Leadership maturity has many measures. One is the ability to confront people healthily. No avoidance or white lies, but confident and intentional calmness. However, the ability to address issues well is an art more than it is a science, requiring intuition and relational intelligence. However easy this may seem in friendships and in professional settings, it is altogether more difficult when working in volunteer environments. The “I shouldn’t have to put up with this” mindset can hit leaders selflessly sacrificing time and energy so that they will easily throw away the rich growth and humility that comes from perseverance in healthy confrontation necessary for leadership growth. Here’s a few tips to maximise that confrontational ‘opportunity’.
1. If it’s right to do, then it is worth doing. Some people will virtually lie about the status of a relationship rather than face confrontation, whereas others will minimise important discussions and end up skirting around real issues. It is helpful to remember, though, that valuing people makes our relationship with them and not their approach to us, the main priority. Issues under consideration are sometimes secondary, too, and will be much easier to sort when trust is present, anyway. Leaders sometimes avoid confronting concerns, but it is ‘care-fronting’ a relationship breakdown that is the priority, whether tension is with the leader or with someone else. Questions such as, “Can you help me to understand why…?” allow follow-up and accountability that is direct without being aggressive. Issues are naturally important, but people need to feel affirmed, especially by leaders, and sometimes more than we might think. This is even more important after a confrontation that has been difficult for them. Discretion and privacy needs may sometimes restrict what can be said in some situations, but honesty and transparency are foundational to relationships that work. Avoidance of significant issues and tensions may feel like an act of love, but often motivated by self-preservation that does not “speak the truth in love” (Ephesians 4:15).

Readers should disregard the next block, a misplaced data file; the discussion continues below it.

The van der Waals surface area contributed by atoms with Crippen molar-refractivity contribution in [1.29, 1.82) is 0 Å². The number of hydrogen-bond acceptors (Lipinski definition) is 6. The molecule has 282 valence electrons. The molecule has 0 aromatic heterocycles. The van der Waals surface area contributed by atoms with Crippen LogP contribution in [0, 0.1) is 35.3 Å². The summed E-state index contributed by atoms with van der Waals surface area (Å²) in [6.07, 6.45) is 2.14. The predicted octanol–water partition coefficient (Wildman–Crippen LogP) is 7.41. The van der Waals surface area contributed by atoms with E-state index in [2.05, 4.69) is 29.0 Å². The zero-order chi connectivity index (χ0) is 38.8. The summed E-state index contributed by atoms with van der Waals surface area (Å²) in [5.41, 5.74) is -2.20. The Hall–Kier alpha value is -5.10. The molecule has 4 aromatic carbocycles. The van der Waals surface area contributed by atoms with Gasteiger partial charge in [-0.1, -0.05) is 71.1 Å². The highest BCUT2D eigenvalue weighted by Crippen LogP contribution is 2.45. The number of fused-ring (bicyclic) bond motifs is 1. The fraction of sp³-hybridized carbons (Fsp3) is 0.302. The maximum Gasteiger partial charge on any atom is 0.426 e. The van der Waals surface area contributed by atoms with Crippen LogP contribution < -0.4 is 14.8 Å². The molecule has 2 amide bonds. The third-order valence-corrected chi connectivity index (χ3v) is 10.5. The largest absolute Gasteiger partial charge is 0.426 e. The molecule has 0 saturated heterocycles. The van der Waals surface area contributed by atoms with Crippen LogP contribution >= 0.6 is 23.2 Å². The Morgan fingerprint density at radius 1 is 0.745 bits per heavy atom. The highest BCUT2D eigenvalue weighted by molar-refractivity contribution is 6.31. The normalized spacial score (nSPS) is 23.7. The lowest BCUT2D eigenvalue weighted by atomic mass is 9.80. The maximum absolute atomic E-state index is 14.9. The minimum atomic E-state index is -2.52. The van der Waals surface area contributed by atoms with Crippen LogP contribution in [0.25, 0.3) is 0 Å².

2. If it is worth doing, then it is worth doing well. Electronic communication seems like an efficient means of handling matters, but needs far more often to be replaced by face-to-face catch-ups or phone calls. Such time is not wasted, but invested, whereas emails and texts should usually be restricted to procedural matters. Leaders cannot underestimate the value of each pastoral opportunity to connect with the people they love and care for, taking the time to add value, even if needing to wait until people are ready. Conversations sometimes need to be respectfully brief, too, such as when people are emotional or just busy. In-person contact is best for its relational engagement, but phone calls offer a next-best substitute, in preference to written communication (2 John 12, 3 John 14). The hearing of the heart is important, as is the ability to push back or clarify when needed. So, too, is the secondary relationship-building communication of banter, care, encouragement or the general processing of life that a text or email cannot typically provide with the same effect.
3. If it is worth doing well, then it is worth the emotional investment. Emotional maturity means being in control of our own emotions when people are being emotional with us. Hearing a kernel of truth in a difficult conversation can be helpful for us, but what is helpful for the other person is for them to be able to vent with a safe person, even if they are ungracious, or to make a mistake from which they can come back without needing to be chopped at the knees. There is, of course, a time for rebuttal or rebuke, but active listening, compassion and processing learning experiences are very hard to do well if a leader is defensive, dismissive, reactionary or aloof. Emotional investments build the trust and security which can be banked for future benefit. Reducing negative emotion is a key to harnessing the value of positive emotion.
Emotional maturity is at the heart of confronting healthily. The Christian leader’s emotional maturity stems from a relationship with God that is centred on enjoying and responding to Him, not on finding identity in our serving, in leading or in achieving our own desires.
Loving people well certainly reflects our love of God and our assurance of His unconditional love for us. Others may not always feel the love and may not always be capable of responding well to our own emotional maturity. However, servant leaders play their part in optimising the kind of confrontation that cares enough to bring out the best in people and in their key relationships and this takes time, maturity and a willingness to stay the course given that situations often fail to play out as expected.